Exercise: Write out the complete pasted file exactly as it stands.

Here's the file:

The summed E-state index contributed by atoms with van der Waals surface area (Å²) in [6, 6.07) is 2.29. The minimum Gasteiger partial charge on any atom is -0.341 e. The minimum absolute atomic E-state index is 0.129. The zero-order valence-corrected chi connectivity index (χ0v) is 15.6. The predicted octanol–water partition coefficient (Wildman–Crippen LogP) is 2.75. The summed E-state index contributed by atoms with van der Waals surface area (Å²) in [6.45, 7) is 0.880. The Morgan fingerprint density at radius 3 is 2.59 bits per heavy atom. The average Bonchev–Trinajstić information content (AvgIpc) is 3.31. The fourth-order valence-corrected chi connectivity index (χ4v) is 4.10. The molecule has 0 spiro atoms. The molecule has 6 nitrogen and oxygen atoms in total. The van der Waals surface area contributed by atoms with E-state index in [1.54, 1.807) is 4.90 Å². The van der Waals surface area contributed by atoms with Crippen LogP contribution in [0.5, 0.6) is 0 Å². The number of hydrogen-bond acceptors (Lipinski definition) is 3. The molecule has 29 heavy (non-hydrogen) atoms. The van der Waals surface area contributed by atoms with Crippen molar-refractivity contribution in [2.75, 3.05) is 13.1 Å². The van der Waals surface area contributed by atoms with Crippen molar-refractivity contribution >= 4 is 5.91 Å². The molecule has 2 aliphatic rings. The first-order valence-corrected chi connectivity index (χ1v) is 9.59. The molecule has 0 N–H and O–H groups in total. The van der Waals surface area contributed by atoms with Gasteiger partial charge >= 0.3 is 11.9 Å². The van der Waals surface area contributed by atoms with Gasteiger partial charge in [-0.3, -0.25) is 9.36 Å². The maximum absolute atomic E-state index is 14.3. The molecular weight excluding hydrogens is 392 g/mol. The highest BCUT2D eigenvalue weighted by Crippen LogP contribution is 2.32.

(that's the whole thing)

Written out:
The summed E-state index contributed by atoms with van der Waals surface area (Å²) in [6, 6.07) is 2.29. The minimum Gasteiger partial charge on any atom is -0.341 e. The minimum absolute atomic E-state index is 0.129. The zero-order valence-corrected chi connectivity index (χ0v) is 15.6. The predicted octanol–water partition coefficient (Wildman–Crippen LogP) is 2.75. The summed E-state index contributed by atoms with van der Waals surface area (Å²) in [6.45, 7) is 0.880. The Morgan fingerprint density at radius 3 is 2.59 bits per heavy atom. The average Bonchev–Trinajstić information content (AvgIpc) is 3.31. The fourth-order valence-corrected chi connectivity index (χ4v) is 4.10. The molecule has 0 spiro atoms. The molecule has 6 nitrogen and oxygen atoms in total. The van der Waals surface area contributed by atoms with E-state index in [1.54, 1.807) is 4.90 Å². The van der Waals surface area contributed by atoms with Crippen LogP contribution in [0.5, 0.6) is 0 Å². The number of hydrogen-bond acceptors (Lipinski definition) is 3. The molecule has 29 heavy (non-hydrogen) atoms. The van der Waals surface area contributed by atoms with Crippen molar-refractivity contribution in [2.75, 3.05) is 13.1 Å². The van der Waals surface area contributed by atoms with Crippen molar-refractivity contribution >= 4 is 5.91 Å². The molecule has 2 aliphatic rings. The first-order valence-corrected chi connectivity index (χ1v) is 9.59. The molecule has 0 N–H and O–H groups in total. The van der Waals surface area contributed by atoms with Gasteiger partial charge >= 0.3 is 11.9 Å². The van der Waals surface area contributed by atoms with Gasteiger partial charge in [-0.3, -0.25) is 9.36 Å². The maximum absolute atomic E-state index is 14.3. The molecular weight excluding hydrogens is 392 g/mol. The highest BCUT2D eigenvalue weighted by Crippen LogP contribution is 2.32.